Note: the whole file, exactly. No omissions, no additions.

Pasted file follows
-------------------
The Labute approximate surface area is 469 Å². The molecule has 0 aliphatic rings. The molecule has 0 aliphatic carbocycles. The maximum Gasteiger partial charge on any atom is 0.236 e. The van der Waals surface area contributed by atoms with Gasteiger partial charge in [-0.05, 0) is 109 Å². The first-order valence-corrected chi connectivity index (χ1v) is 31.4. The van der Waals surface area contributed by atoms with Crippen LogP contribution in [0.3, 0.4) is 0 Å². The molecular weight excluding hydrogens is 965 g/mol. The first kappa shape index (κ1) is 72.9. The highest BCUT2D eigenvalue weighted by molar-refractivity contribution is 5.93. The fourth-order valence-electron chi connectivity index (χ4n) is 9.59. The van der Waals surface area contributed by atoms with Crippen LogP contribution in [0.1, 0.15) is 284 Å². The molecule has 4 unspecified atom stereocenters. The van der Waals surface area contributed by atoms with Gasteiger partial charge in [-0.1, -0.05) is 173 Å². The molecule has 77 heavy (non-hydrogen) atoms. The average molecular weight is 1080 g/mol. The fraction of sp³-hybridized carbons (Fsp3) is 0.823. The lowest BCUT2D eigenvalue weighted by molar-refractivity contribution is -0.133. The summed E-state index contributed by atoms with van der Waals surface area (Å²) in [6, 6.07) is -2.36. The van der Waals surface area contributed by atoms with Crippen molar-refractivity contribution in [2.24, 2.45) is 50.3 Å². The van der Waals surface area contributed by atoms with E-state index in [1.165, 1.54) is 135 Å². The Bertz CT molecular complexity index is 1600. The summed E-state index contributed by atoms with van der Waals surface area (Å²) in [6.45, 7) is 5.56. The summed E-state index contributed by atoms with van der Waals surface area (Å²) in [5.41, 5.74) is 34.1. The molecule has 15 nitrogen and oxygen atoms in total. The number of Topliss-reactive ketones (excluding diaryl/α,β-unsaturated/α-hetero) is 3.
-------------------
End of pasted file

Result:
The Labute approximate surface area is 469 Å². The molecule has 0 aliphatic rings. The molecule has 0 aliphatic carbocycles. The maximum Gasteiger partial charge on any atom is 0.236 e. The van der Waals surface area contributed by atoms with Gasteiger partial charge in [-0.05, 0) is 109 Å². The first-order valence-corrected chi connectivity index (χ1v) is 31.4. The van der Waals surface area contributed by atoms with Crippen LogP contribution in [0.3, 0.4) is 0 Å². The molecular weight excluding hydrogens is 965 g/mol. The first kappa shape index (κ1) is 72.9. The highest BCUT2D eigenvalue weighted by molar-refractivity contribution is 5.93. The fourth-order valence-electron chi connectivity index (χ4n) is 9.59. The van der Waals surface area contributed by atoms with Crippen LogP contribution in [0.1, 0.15) is 284 Å². The molecule has 4 unspecified atom stereocenters. The van der Waals surface area contributed by atoms with Gasteiger partial charge in [-0.1, -0.05) is 173 Å². The molecule has 77 heavy (non-hydrogen) atoms. The average molecular weight is 1080 g/mol. The fraction of sp³-hybridized carbons (Fsp3) is 0.823. The lowest BCUT2D eigenvalue weighted by molar-refractivity contribution is -0.133. The summed E-state index contributed by atoms with van der Waals surface area (Å²) in [6, 6.07) is -2.36. The van der Waals surface area contributed by atoms with Crippen molar-refractivity contribution in [2.24, 2.45) is 50.3 Å². The van der Waals surface area contributed by atoms with E-state index in [1.165, 1.54) is 135 Å². The Bertz CT molecular complexity index is 1600. The summed E-state index contributed by atoms with van der Waals surface area (Å²) in [6.45, 7) is 5.56. The summed E-state index contributed by atoms with van der Waals surface area (Å²) in [5.41, 5.74) is 34.1. The molecule has 15 nitrogen and oxygen atoms in total. The number of Topliss-reactive ketones (excluding diaryl/α,β-unsaturated/α-hetero) is 3.